The SALT cap has been a contentious issue ever since it was passed as part of 2017’s Tax Cuts and Jobs Act. A $10,000 deductibility limit doesn’t go far for taxpayers living in high-tax states and localities. Though recent legislation has attempted to overturn the SALT cap entirely, several states have revised their own rules allowing certain pass-through entities (PTEs) to work around the law. More recently, the IRS issued proposed regulations clarifying that PTE-level tax is not subject to the $10,000 SALT cap imposed by TCJA.

IRS Notice 2020-75

In November, the IRS clarified In Notice 2020-75 that the $10,000 SALT cap does not apply to pass-through entities. The notice further stated that regardless of what rules may exist in the state or local jurisdictions, the federal benefit is unaffected by any state-level credit applied against an owner’s state tax liability.

The following taxes can be claimed for the federal deduction, known as Section 164 (referring to the section of the Tax Code):

  • State, local, and foreign real property taxes
  • State and local personal property taxes
  • State, local, and foreign income taxes
  • War profits
  • Excess profits taxes

The above-mentioned taxes must be imposed directly on the PTE by a state, U.S. territory, political subdivision, or the District of Columbia. Income tax payments for composite returns or withholding taxes do not apply.

The IRS’s notice applies to tax payments made on or after November 9, 2020. Payments in taxable years ending after December 31, 2017 and before November 9, 2020 are eligible, provided the Specified Income Tax Payment is made to satisfy the liability for income tax imposed on the PTE pursuant to a law enacted prior to November 9, 2020. It is unclear when proposed regulations will be issued and some PTEs may want to consider amending prior state returns from 2018 and 2019 to claim the benefit.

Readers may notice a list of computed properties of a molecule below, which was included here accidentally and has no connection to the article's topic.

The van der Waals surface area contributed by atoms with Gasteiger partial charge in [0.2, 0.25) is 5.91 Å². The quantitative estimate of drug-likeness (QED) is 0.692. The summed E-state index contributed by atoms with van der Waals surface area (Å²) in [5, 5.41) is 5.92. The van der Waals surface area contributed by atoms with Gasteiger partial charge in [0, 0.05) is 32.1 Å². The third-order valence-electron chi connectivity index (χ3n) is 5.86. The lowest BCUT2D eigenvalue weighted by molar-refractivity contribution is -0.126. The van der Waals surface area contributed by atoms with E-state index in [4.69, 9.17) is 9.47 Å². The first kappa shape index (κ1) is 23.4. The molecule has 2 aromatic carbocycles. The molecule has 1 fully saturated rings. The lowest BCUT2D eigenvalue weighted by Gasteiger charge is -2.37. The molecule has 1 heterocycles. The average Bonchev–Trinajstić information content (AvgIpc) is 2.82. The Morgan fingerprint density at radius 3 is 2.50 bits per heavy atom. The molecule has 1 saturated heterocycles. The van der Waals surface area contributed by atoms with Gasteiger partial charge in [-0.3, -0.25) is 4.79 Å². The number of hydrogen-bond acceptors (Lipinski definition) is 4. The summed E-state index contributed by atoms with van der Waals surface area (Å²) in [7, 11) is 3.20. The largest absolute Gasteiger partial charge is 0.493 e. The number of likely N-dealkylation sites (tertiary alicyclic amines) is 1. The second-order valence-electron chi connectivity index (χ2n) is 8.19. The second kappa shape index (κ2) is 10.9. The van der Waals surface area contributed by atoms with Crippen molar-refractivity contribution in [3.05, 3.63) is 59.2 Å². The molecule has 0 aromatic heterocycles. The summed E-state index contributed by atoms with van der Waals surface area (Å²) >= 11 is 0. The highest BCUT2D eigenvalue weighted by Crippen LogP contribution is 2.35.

Several states have already passed legislation to allow PTEs to report and pay tax at the entity level. Such legislation allows the state tax to be deducted on the entity’s Federal income tax return, rather than losing the benefit of the deduction at the individual level due to the SALT cap.

It should be noted that the option to pay income taxes imposed by states or localities at the entity level may not be the best solution in all cases. Where there is an option to be taxed at the entity level, or continue with traditional withholding or composite tax, consideration should be given to the impact at the partner/shareholder level. One example is a situation where an owner may be able to offset income from the PTE against losses from other activities. Generally, decisions whether or not to opt to pay tax at the entity level will be similar to considerations to elect filing composite state income tax returns for non-resident partners.

The following states have enacted such legislation.

  • Connecticut
  • Louisiana
  • Maryland
  • New Jersey
  • Oklahoma
  • Rhode Island
  • Wisconsin

Especially given the IRS’s proposed regulations, more states are sure to follow suit. Maryland’s provisions for entity-level taxation will go into effect for years beginning after 2019.

The SALT Cap and Entity-Level Taxation in Maryland

A new State of Maryland law allows PTEs, including partnerships and S-Corporations, to elect to pay the Maryland income tax due on both resident and non-resident owners’ share of the income from the PTE.  PTE owners would include shareholders, partners, and members of an LLC. The new law is in effect for tax years ending after December 31, 2019.

Additionally, the state taxes paid under the new law are assessed at the entity level.  Having the taxes assessed on the entity makes an important distinction in how the taxes paid impact the tax returns of the PTE and its owners. If the PTE makes the election, it could take a deduction on its tax returns for the Maryland taxes paid.

Understanding Maryland’s New Tax Law

Here’s how Maryland’s new law will affect PTEs and their owners’ tax returns.

  • Federal Income Tax Returns
    • The PTE reports the Maryland state taxes paid under the election as a deduction on its Federal tax return.